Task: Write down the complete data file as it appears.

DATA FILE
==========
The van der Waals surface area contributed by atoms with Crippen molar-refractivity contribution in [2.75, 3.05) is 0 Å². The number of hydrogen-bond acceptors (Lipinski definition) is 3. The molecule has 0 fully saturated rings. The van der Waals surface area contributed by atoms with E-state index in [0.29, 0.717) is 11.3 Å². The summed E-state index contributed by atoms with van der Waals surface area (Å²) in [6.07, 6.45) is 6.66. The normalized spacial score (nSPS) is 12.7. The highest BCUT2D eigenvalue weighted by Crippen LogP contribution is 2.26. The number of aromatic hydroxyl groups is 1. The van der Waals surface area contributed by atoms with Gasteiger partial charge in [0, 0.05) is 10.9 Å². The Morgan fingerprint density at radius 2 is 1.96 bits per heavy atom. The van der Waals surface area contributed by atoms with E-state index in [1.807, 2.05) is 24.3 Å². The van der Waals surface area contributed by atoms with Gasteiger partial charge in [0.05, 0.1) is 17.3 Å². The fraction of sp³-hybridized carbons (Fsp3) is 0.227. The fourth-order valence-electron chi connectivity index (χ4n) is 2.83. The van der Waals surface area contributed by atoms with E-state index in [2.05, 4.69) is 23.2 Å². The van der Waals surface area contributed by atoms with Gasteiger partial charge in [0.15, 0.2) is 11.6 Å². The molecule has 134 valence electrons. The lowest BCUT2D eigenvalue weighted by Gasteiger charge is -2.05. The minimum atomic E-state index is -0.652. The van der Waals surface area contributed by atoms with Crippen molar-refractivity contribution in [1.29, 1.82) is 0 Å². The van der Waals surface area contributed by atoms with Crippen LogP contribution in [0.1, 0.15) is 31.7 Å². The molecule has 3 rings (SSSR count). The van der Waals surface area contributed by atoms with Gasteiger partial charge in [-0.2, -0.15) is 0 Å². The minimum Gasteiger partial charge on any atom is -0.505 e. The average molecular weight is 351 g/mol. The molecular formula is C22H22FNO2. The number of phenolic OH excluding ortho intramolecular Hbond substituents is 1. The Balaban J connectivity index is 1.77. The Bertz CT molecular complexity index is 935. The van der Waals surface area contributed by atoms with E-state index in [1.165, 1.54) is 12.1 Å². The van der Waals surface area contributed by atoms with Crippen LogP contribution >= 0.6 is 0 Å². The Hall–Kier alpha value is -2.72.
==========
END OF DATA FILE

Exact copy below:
The van der Waals surface area contributed by atoms with Crippen molar-refractivity contribution in [2.75, 3.05) is 0 Å². The number of hydrogen-bond acceptors (Lipinski definition) is 3. The molecule has 0 fully saturated rings. The van der Waals surface area contributed by atoms with E-state index in [0.29, 0.717) is 11.3 Å². The summed E-state index contributed by atoms with van der Waals surface area (Å²) in [6.07, 6.45) is 6.66. The normalized spacial score (nSPS) is 12.7. The highest BCUT2D eigenvalue weighted by Crippen LogP contribution is 2.26. The number of aromatic hydroxyl groups is 1. The van der Waals surface area contributed by atoms with Gasteiger partial charge in [0, 0.05) is 10.9 Å². The Morgan fingerprint density at radius 2 is 1.96 bits per heavy atom. The van der Waals surface area contributed by atoms with E-state index in [1.807, 2.05) is 24.3 Å². The van der Waals surface area contributed by atoms with Gasteiger partial charge in [0.05, 0.1) is 17.3 Å². The fraction of sp³-hybridized carbons (Fsp3) is 0.227. The fourth-order valence-electron chi connectivity index (χ4n) is 2.83. The van der Waals surface area contributed by atoms with E-state index in [2.05, 4.69) is 23.2 Å². The van der Waals surface area contributed by atoms with Gasteiger partial charge in [0.15, 0.2) is 11.6 Å². The molecule has 134 valence electrons. The lowest BCUT2D eigenvalue weighted by Gasteiger charge is -2.05. The minimum atomic E-state index is -0.652. The van der Waals surface area contributed by atoms with Crippen molar-refractivity contribution in [1.29, 1.82) is 0 Å². The van der Waals surface area contributed by atoms with Crippen LogP contribution in [0.1, 0.15) is 31.7 Å². The molecule has 3 rings (SSSR count). The van der Waals surface area contributed by atoms with Gasteiger partial charge in [-0.2, -0.15) is 0 Å². The minimum Gasteiger partial charge on any atom is -0.505 e. The average molecular weight is 351 g/mol. The molecular formula is C22H22FNO2. The number of phenolic OH excluding ortho intramolecular Hbond substituents is 1. The Balaban J connectivity index is 1.77. The Bertz CT molecular complexity index is 935. The van der Waals surface area contributed by atoms with E-state index in [1.165, 1.54) is 12.1 Å². The van der Waals surface area contributed by atoms with Crippen LogP contribution >= 0.6 is 0 Å². The Hall–Kier alpha value is -2.72.